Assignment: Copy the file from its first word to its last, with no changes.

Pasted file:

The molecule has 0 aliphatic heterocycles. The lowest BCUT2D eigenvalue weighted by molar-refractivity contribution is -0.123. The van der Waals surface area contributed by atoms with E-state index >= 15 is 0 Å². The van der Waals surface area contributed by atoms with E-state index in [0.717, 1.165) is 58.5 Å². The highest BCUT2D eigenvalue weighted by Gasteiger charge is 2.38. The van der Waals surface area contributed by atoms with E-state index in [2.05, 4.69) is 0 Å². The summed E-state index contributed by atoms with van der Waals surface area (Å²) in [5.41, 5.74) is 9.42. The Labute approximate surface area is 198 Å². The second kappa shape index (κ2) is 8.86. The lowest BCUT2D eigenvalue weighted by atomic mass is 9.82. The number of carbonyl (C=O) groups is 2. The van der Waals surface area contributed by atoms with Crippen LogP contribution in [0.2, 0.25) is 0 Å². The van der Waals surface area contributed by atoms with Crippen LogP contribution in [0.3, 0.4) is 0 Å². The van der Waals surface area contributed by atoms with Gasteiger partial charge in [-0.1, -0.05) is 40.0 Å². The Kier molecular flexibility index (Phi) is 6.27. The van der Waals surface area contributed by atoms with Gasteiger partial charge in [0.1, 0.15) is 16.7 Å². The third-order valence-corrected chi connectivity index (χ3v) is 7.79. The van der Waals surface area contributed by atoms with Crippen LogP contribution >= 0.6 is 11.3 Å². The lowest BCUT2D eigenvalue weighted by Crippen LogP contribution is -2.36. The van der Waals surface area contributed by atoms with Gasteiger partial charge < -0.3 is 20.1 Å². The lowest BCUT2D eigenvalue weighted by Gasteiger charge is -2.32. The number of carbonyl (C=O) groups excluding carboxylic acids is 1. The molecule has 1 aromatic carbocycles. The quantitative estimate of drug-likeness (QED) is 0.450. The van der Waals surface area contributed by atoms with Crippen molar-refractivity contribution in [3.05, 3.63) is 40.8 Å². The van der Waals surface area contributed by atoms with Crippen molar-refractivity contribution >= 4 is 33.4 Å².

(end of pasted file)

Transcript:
The molecule has 0 aliphatic heterocycles. The lowest BCUT2D eigenvalue weighted by molar-refractivity contribution is -0.123. The van der Waals surface area contributed by atoms with E-state index >= 15 is 0 Å². The van der Waals surface area contributed by atoms with E-state index in [0.717, 1.165) is 58.5 Å². The highest BCUT2D eigenvalue weighted by Gasteiger charge is 2.38. The van der Waals surface area contributed by atoms with E-state index in [2.05, 4.69) is 0 Å². The summed E-state index contributed by atoms with van der Waals surface area (Å²) in [5.41, 5.74) is 9.42. The Labute approximate surface area is 198 Å². The second kappa shape index (κ2) is 8.86. The lowest BCUT2D eigenvalue weighted by atomic mass is 9.82. The number of carbonyl (C=O) groups is 2. The van der Waals surface area contributed by atoms with Crippen LogP contribution in [0.2, 0.25) is 0 Å². The van der Waals surface area contributed by atoms with Crippen LogP contribution in [0.3, 0.4) is 0 Å². The van der Waals surface area contributed by atoms with Gasteiger partial charge in [-0.1, -0.05) is 40.0 Å². The Kier molecular flexibility index (Phi) is 6.27. The van der Waals surface area contributed by atoms with Gasteiger partial charge in [0.1, 0.15) is 16.7 Å². The third-order valence-corrected chi connectivity index (χ3v) is 7.79. The van der Waals surface area contributed by atoms with Crippen LogP contribution >= 0.6 is 11.3 Å². The lowest BCUT2D eigenvalue weighted by Crippen LogP contribution is -2.36. The van der Waals surface area contributed by atoms with Gasteiger partial charge < -0.3 is 20.1 Å². The lowest BCUT2D eigenvalue weighted by Gasteiger charge is -2.32. The number of carbonyl (C=O) groups excluding carboxylic acids is 1. The molecule has 1 aromatic carbocycles. The quantitative estimate of drug-likeness (QED) is 0.450. The van der Waals surface area contributed by atoms with Crippen molar-refractivity contribution in [3.05, 3.63) is 40.8 Å². The van der Waals surface area contributed by atoms with Crippen molar-refractivity contribution >= 4 is 33.4 Å².